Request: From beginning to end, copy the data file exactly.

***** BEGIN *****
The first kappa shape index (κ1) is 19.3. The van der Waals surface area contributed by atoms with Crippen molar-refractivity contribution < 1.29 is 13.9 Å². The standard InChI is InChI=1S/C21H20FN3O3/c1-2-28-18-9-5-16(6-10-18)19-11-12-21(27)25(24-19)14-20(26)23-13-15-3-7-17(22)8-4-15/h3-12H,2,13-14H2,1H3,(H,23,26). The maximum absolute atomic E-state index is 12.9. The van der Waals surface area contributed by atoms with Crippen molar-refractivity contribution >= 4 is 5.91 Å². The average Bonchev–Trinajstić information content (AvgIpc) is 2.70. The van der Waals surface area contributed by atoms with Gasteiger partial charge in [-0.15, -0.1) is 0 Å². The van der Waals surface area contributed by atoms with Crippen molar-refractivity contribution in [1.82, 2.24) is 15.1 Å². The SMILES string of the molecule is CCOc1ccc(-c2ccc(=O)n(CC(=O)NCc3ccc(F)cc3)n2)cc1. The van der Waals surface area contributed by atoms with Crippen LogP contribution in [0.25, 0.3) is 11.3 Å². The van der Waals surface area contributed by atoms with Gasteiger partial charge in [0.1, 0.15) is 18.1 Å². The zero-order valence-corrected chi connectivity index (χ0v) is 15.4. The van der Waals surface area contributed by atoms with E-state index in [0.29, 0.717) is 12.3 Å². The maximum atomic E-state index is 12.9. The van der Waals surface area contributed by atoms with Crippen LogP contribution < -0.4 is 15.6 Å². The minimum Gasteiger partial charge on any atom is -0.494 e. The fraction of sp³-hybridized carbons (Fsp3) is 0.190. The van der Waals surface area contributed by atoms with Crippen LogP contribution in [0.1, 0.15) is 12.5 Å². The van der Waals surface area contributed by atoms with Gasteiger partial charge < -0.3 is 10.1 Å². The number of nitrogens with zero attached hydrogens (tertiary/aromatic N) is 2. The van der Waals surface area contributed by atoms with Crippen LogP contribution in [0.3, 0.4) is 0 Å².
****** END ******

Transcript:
The first kappa shape index (κ1) is 19.3. The van der Waals surface area contributed by atoms with Crippen molar-refractivity contribution < 1.29 is 13.9 Å². The standard InChI is InChI=1S/C21H20FN3O3/c1-2-28-18-9-5-16(6-10-18)19-11-12-21(27)25(24-19)14-20(26)23-13-15-3-7-17(22)8-4-15/h3-12H,2,13-14H2,1H3,(H,23,26). The maximum absolute atomic E-state index is 12.9. The van der Waals surface area contributed by atoms with Crippen molar-refractivity contribution >= 4 is 5.91 Å². The average Bonchev–Trinajstić information content (AvgIpc) is 2.70. The van der Waals surface area contributed by atoms with Gasteiger partial charge in [-0.15, -0.1) is 0 Å². The van der Waals surface area contributed by atoms with Crippen molar-refractivity contribution in [1.82, 2.24) is 15.1 Å². The SMILES string of the molecule is CCOc1ccc(-c2ccc(=O)n(CC(=O)NCc3ccc(F)cc3)n2)cc1. The van der Waals surface area contributed by atoms with Crippen LogP contribution in [0.25, 0.3) is 11.3 Å². The van der Waals surface area contributed by atoms with Gasteiger partial charge in [0.1, 0.15) is 18.1 Å². The zero-order valence-corrected chi connectivity index (χ0v) is 15.4. The van der Waals surface area contributed by atoms with E-state index in [0.29, 0.717) is 12.3 Å². The maximum atomic E-state index is 12.9. The van der Waals surface area contributed by atoms with Crippen LogP contribution < -0.4 is 15.6 Å². The minimum Gasteiger partial charge on any atom is -0.494 e. The fraction of sp³-hybridized carbons (Fsp3) is 0.190. The van der Waals surface area contributed by atoms with Crippen LogP contribution in [0.1, 0.15) is 12.5 Å². The van der Waals surface area contributed by atoms with Gasteiger partial charge < -0.3 is 10.1 Å². The number of nitrogens with zero attached hydrogens (tertiary/aromatic N) is 2. The van der Waals surface area contributed by atoms with Crippen LogP contribution in [0.3, 0.4) is 0 Å².